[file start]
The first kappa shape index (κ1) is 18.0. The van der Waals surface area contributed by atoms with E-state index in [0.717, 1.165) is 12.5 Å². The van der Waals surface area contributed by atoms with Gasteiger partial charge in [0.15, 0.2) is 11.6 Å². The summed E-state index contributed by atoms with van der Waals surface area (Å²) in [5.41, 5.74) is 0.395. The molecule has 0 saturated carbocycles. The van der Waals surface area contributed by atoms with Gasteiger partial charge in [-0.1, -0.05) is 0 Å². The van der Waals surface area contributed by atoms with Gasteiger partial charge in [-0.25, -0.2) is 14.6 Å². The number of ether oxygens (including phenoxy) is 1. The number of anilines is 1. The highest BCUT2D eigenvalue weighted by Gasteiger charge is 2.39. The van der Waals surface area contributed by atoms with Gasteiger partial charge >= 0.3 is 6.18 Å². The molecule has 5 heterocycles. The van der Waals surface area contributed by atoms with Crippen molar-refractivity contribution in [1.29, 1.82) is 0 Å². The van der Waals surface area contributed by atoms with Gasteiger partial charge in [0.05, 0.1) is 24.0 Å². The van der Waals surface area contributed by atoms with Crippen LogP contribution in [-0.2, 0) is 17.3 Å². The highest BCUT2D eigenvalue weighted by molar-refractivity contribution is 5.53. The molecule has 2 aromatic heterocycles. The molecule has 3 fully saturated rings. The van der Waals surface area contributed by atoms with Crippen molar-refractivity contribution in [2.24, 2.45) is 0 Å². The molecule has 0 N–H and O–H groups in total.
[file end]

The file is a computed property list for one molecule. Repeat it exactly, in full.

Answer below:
The first kappa shape index (κ1) is 18.0. The van der Waals surface area contributed by atoms with E-state index in [0.717, 1.165) is 12.5 Å². The van der Waals surface area contributed by atoms with Gasteiger partial charge in [0.15, 0.2) is 11.6 Å². The summed E-state index contributed by atoms with van der Waals surface area (Å²) in [5.41, 5.74) is 0.395. The molecule has 0 saturated carbocycles. The van der Waals surface area contributed by atoms with Gasteiger partial charge in [-0.1, -0.05) is 0 Å². The van der Waals surface area contributed by atoms with Gasteiger partial charge in [-0.25, -0.2) is 14.6 Å². The number of ether oxygens (including phenoxy) is 1. The number of anilines is 1. The highest BCUT2D eigenvalue weighted by Gasteiger charge is 2.39. The van der Waals surface area contributed by atoms with Gasteiger partial charge >= 0.3 is 6.18 Å². The molecule has 5 heterocycles. The van der Waals surface area contributed by atoms with Crippen molar-refractivity contribution in [1.29, 1.82) is 0 Å². The van der Waals surface area contributed by atoms with Gasteiger partial charge in [0.05, 0.1) is 24.0 Å². The van der Waals surface area contributed by atoms with Crippen LogP contribution in [-0.2, 0) is 17.3 Å². The highest BCUT2D eigenvalue weighted by molar-refractivity contribution is 5.53. The molecule has 2 aromatic heterocycles. The molecule has 3 fully saturated rings. The van der Waals surface area contributed by atoms with Crippen molar-refractivity contribution in [2.24, 2.45) is 0 Å². The molecule has 0 N–H and O–H groups in total.